London: To give tribute to Queen Elizabeth II on her demise, royal gun salutes of 96 rounds to mark each year of her long life took place in London, Belfast, Cardiff and Edinburgh, media reports said.
After the passing away of Queen Elizabeth on Thursday, King Charles will be officially proclaimed as Britain’s new monarch at a meeting of the Accession Council at St James’s Palace on Saturday. The 73-year-old King Charles has boarded a plane to London and will be proclaimed at Accession Council tomorrow at 10 am tomorrow in the State Apartments of St James’s Palace, said Buckingham Palace. King Charles was by his mother’s side at her beloved Scottish Highlands home as her health deteriorated, will return to the capital to hold his first audience with Prime Minister Liz Truss as king, before he addresses the nation on television at 6 pm, reported Sky News.
Dressed in a black suit and tie, the grieving King, left Balmoral this afternoon seated in the back of a car, with his wife Camilla, the Queen Consort, in the front passenger seat, as they were driven in convoy to the airport. He stepped out carrying a bundle of papers and stopped to shake hands and spend time chatting to staff in the rain, before leaving on a plane bound for London, reported Sky News. The couple spent the night at Balmoral following the death of the 96-year-old monarch, who he described as a ‘cherished sovereign and a much-loved mother’. Following news that the Queen’s health was deteriorating, other senior royals also rushed to be by her side, including the next in line to the throne, Prince William.
His brother Prince Harry, was the first to leave the Royal Family’s Scottish residence this morning and boarded a British Airways flight from Aberdeen to London after he had travelled to Scotland alone. Prince William did not join his father, as it is a royal protocol that the monarch and heir to the throne do not travel together, reported Sky News. He, Princess Royal, the Earl and Countess of Wessex and Prince Andrew remain in Scotland. Senior royals will have duties to perform in Scotland in the coming days when the Queen’s coffin begins its journey back to the capital.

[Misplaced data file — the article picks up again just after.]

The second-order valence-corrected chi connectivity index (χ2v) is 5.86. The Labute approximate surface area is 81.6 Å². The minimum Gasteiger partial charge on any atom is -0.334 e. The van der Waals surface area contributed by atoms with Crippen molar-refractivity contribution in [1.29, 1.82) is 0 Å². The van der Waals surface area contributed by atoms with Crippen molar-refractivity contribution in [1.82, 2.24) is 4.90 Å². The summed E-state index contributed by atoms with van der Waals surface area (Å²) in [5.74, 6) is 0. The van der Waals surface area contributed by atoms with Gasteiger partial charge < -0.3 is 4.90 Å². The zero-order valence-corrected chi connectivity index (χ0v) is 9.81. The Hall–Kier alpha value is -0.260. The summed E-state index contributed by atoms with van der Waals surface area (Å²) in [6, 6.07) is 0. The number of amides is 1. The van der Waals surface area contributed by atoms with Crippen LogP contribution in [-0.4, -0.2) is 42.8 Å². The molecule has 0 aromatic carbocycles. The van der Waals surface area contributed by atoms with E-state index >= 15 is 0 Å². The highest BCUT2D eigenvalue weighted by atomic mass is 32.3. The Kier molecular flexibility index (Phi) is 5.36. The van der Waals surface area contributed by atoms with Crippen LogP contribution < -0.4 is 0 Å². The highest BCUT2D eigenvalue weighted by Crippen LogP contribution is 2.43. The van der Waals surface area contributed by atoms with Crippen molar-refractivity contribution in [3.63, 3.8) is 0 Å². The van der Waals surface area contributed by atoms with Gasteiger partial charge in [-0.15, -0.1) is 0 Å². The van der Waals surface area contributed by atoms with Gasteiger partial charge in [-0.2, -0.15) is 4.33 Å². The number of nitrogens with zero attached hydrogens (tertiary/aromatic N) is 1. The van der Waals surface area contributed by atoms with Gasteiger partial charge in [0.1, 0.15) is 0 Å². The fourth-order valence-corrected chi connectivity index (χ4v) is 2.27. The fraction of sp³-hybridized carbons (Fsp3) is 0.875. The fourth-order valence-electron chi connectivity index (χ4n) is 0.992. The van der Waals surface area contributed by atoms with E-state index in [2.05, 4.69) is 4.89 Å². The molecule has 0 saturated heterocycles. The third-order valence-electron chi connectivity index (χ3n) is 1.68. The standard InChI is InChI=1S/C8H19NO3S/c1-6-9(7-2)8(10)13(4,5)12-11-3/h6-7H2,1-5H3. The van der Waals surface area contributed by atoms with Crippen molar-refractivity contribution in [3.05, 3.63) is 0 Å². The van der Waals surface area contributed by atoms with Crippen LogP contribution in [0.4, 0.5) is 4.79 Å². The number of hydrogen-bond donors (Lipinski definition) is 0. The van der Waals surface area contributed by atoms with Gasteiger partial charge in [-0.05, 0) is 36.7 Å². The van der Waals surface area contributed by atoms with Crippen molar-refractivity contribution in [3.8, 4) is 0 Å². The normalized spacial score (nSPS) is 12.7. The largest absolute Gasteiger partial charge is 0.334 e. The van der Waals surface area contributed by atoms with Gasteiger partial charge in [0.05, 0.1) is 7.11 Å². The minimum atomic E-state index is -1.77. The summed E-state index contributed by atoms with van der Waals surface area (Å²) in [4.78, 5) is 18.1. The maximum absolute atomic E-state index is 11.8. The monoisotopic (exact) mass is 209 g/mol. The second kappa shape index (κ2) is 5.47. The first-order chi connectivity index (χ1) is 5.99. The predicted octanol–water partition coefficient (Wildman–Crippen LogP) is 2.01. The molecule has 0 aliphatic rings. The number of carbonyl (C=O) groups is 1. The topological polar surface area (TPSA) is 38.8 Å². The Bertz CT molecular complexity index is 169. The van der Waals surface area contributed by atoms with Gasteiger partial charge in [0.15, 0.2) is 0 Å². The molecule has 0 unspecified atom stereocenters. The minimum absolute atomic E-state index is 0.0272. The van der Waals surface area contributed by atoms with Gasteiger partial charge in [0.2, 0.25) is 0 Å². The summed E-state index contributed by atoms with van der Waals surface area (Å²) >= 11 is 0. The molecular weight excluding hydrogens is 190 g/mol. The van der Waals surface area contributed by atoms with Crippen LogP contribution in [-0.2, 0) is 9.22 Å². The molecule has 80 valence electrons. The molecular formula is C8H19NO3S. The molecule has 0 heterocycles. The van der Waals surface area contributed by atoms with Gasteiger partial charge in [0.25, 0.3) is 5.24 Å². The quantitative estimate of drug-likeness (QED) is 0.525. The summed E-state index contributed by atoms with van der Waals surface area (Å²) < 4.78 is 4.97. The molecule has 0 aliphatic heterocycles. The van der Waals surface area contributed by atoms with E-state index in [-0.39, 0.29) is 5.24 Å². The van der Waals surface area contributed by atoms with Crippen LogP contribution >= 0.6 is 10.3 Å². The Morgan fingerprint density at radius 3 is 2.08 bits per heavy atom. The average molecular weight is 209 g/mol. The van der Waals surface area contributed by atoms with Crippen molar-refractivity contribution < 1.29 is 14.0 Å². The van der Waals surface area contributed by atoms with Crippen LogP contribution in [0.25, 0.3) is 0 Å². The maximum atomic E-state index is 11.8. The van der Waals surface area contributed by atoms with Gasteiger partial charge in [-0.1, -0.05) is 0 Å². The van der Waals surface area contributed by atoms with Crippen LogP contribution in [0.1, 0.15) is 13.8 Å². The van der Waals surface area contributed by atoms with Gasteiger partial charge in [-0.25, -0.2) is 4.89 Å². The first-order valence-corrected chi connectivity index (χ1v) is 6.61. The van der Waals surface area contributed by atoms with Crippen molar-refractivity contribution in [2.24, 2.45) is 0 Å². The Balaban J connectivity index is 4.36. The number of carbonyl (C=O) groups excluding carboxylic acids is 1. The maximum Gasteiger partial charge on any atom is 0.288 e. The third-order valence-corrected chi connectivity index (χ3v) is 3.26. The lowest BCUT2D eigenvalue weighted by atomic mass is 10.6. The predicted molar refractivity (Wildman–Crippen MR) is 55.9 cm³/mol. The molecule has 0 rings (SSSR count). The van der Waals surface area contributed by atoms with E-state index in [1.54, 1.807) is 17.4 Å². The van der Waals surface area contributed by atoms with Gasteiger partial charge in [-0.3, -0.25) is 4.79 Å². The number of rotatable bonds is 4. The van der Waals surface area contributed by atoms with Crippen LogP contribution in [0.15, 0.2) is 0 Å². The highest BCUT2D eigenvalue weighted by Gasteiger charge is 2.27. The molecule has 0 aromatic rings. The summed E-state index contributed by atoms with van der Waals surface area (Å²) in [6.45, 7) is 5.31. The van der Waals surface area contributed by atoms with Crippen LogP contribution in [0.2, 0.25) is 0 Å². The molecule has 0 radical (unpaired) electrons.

King Charles III acceded to the throne immediately following the death of Elizabeth II on Thursday, and described losing his mother as ‘a moment of the greatest sadness for me and all members of my family’. During this mourning period, he said he and his family would be ‘comforted and sustained by our knowledge of the respect and deep affection in which the Queen was so widely held’. The new monarch – born Charles Philip Arthur George – became heir to the throne at the age of three, a title he would hold for 70 years. He has been preparing to be King his entire life and has chosen to use his Christian name for his title as monarch, just like his late beloved mother, Queen Elizabeth II.
The formal process of proclaiming him King will be carried out by the Accession Council – a group made up of Privy Counsellors, Great Officers of State, the Lord Mayor of London, Realm High Commissioners and senior civil servants. It is split into two parts. The first approves various consequential orders including the arrangements, without the King present. The second involves the King holding his first Privy Council, making his declaration and reading and signing an oath to uphold the security of the Church in Scotland (as unlike in England, Church and State are separate there) and approve orders which facilitate continuity of government.